I started out in the horse world as “green on green”. Thankfully, I never made “black and blue”, but I can honestly say I would have had much more fun if I would have had a trained horse to start with.June 15, 2014 at 11:53 pmpanacheTopics Started: 7Replies Posted: 29
i don’ suggest it, because when you are still learning you don’t want to be teaching your horse. You need a dependable horse that will teach you and take you far.
Life is not about waiting for the clouds to pass, its about learning to ride in the rainJune 16, 2014 at 6:30 amJoe-JoeTopics Started: 17Replies Posted: 1205
There are two thoughts I have that were not specifically mentioned in the other posts. First, horses are herd animals and this mare has always been with a herd. If you move her elsewhere, will she have other horses to live with? I have seen horses absolutely freak when separated from their “herd”, to the point that no one could do anything with them, experienced or not. The other is that no book or video (and sometimes even a trainer will find this difficult) can tell anyone how something should feel. I have been riding for 55 years (pleasure, trail, hunting and exercising racehorses), and I would say that I still have a lot to learn. It is nearly impossible to teach a horse to do something if the rider does not, herself, know how to do it.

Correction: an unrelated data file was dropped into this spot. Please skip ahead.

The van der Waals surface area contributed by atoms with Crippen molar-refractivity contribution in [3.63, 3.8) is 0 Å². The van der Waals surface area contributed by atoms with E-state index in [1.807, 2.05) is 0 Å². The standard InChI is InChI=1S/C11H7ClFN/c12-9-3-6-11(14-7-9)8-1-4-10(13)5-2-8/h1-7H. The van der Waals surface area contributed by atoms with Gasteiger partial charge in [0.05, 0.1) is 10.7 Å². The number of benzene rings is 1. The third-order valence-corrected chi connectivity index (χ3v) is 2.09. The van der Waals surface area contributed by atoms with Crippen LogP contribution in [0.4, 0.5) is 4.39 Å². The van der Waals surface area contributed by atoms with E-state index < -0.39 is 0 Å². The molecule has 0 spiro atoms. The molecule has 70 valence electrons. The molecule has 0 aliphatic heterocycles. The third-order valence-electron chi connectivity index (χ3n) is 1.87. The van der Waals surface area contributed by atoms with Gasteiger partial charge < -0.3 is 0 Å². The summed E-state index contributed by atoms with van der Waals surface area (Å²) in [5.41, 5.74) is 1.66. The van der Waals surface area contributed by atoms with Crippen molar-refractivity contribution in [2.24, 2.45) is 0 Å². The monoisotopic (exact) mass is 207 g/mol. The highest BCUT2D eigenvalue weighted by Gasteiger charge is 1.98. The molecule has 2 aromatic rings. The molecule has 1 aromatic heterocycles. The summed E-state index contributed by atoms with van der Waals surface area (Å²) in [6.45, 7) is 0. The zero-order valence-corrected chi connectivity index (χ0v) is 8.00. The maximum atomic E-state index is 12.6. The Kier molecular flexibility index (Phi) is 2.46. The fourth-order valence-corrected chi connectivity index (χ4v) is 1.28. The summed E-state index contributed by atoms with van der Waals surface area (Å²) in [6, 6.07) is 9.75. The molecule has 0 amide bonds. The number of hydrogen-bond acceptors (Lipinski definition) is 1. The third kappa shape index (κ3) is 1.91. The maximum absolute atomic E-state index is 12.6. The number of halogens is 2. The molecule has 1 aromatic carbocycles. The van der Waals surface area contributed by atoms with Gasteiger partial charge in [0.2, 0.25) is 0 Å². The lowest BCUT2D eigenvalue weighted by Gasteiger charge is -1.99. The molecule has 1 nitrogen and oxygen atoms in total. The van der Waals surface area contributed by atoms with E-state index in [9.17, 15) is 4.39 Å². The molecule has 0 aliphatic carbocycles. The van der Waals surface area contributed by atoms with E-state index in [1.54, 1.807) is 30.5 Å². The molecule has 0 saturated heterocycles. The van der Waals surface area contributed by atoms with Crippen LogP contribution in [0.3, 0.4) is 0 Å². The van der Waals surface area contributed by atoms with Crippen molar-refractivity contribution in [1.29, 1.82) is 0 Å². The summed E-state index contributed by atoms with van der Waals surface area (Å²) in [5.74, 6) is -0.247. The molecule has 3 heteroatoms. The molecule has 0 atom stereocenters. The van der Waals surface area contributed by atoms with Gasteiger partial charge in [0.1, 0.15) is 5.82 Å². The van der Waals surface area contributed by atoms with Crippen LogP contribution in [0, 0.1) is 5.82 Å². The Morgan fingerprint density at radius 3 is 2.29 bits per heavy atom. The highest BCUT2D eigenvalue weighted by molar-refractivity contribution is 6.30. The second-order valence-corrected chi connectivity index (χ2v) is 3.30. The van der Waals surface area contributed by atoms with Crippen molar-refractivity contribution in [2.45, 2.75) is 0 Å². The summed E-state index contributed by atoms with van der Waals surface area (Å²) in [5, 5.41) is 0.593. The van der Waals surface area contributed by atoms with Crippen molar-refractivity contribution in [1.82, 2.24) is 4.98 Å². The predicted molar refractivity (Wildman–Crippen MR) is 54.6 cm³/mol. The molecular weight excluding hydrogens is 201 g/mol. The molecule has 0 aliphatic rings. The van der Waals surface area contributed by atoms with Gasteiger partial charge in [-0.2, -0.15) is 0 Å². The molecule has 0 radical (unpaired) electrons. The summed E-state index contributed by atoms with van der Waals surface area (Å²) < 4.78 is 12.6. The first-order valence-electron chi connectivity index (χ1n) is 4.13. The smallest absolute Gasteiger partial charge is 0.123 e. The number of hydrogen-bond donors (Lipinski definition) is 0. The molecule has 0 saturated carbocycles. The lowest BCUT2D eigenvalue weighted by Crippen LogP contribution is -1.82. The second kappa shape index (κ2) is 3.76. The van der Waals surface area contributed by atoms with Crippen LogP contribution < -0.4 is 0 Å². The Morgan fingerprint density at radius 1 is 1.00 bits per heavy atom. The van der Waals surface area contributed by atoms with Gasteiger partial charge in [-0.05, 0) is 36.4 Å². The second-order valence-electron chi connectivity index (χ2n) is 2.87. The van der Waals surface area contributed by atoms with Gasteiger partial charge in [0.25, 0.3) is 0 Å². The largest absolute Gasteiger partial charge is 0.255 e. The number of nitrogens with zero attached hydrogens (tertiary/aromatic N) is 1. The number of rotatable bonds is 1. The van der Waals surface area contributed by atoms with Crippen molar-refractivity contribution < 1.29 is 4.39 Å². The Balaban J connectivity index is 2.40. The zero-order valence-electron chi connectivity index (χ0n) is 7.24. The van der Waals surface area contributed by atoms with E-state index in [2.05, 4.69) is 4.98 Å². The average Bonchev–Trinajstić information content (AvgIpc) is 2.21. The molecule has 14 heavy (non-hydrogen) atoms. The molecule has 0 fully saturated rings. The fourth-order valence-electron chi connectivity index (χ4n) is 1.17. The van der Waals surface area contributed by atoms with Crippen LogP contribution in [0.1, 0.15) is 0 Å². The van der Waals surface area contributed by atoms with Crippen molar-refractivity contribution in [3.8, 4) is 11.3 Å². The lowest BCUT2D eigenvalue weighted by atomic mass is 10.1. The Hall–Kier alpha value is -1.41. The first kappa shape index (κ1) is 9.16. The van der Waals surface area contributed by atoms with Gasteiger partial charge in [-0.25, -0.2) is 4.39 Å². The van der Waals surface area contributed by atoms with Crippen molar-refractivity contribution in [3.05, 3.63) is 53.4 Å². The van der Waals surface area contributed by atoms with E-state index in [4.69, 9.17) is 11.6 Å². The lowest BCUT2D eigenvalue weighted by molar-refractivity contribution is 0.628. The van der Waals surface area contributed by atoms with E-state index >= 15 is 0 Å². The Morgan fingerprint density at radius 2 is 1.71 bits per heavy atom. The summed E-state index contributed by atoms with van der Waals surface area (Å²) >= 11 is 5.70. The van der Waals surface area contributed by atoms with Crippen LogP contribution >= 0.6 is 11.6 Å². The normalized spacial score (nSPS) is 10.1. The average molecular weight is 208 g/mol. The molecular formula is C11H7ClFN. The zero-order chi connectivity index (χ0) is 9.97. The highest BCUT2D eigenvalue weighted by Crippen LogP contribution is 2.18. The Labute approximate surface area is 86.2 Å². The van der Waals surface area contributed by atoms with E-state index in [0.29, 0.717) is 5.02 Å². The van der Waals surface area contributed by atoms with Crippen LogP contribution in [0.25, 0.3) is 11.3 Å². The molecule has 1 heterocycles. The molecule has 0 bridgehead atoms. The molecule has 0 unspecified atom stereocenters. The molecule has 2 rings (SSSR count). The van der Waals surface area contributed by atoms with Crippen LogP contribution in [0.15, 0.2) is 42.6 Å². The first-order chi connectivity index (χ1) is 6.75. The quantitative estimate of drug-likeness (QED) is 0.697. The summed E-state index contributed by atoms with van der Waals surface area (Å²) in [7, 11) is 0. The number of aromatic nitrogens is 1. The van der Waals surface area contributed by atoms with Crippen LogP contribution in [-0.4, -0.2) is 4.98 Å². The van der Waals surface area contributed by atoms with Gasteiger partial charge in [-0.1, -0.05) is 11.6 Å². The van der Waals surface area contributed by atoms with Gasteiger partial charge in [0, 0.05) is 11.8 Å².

I put herd in quotes, because the herd need not consist solely of horses, but horses do need companionship. Three is a better number than two, because the one working should be concentrating on the work, and the two left behind will still have a companion. Friends of mine recently had to leave a show because the companion they brought for the horse they were showing went nearly ballistic when left in the trailer area.
It is never the horse's faultJune 17, 2014 at 6:21 amlynnedelouTopics Started: 0Replies Posted: 1